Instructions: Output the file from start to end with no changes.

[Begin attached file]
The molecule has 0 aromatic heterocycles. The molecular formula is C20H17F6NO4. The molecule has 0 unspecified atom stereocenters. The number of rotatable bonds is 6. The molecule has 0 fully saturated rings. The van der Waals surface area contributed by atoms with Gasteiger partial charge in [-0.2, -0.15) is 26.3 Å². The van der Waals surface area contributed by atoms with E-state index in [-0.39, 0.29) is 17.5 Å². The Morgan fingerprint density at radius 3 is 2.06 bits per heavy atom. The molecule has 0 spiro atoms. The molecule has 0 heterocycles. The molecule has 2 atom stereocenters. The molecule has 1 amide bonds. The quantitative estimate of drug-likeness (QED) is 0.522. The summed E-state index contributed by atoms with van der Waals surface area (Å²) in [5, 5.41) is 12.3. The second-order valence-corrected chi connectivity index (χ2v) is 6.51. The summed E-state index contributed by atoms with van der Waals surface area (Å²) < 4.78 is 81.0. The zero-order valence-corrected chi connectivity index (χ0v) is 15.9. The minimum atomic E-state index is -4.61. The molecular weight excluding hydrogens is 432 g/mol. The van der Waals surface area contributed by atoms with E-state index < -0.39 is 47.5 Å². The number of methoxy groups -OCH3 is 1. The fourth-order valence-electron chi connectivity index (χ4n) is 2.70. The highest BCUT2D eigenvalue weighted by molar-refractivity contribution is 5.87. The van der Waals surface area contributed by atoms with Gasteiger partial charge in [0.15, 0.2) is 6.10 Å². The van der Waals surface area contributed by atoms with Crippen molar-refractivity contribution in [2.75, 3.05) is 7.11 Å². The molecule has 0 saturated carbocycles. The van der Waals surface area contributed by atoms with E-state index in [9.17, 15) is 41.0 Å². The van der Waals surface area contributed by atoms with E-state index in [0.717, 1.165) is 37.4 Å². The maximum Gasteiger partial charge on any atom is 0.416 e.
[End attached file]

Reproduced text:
The molecule has 0 aromatic heterocycles. The molecular formula is C20H17F6NO4. The molecule has 0 unspecified atom stereocenters. The number of rotatable bonds is 6. The molecule has 0 fully saturated rings. The van der Waals surface area contributed by atoms with Gasteiger partial charge in [-0.2, -0.15) is 26.3 Å². The van der Waals surface area contributed by atoms with E-state index in [-0.39, 0.29) is 17.5 Å². The Morgan fingerprint density at radius 3 is 2.06 bits per heavy atom. The molecule has 0 spiro atoms. The molecule has 0 heterocycles. The molecule has 2 atom stereocenters. The molecule has 1 amide bonds. The quantitative estimate of drug-likeness (QED) is 0.522. The summed E-state index contributed by atoms with van der Waals surface area (Å²) in [5, 5.41) is 12.3. The second-order valence-corrected chi connectivity index (χ2v) is 6.51. The summed E-state index contributed by atoms with van der Waals surface area (Å²) < 4.78 is 81.0. The zero-order valence-corrected chi connectivity index (χ0v) is 15.9. The minimum atomic E-state index is -4.61. The molecular weight excluding hydrogens is 432 g/mol. The van der Waals surface area contributed by atoms with E-state index < -0.39 is 47.5 Å². The number of methoxy groups -OCH3 is 1. The fourth-order valence-electron chi connectivity index (χ4n) is 2.70. The highest BCUT2D eigenvalue weighted by molar-refractivity contribution is 5.87. The van der Waals surface area contributed by atoms with Gasteiger partial charge in [0.15, 0.2) is 6.10 Å². The van der Waals surface area contributed by atoms with Crippen molar-refractivity contribution in [2.75, 3.05) is 7.11 Å². The molecule has 0 saturated carbocycles. The van der Waals surface area contributed by atoms with E-state index in [9.17, 15) is 41.0 Å². The van der Waals surface area contributed by atoms with E-state index in [0.717, 1.165) is 37.4 Å². The maximum Gasteiger partial charge on any atom is 0.416 e.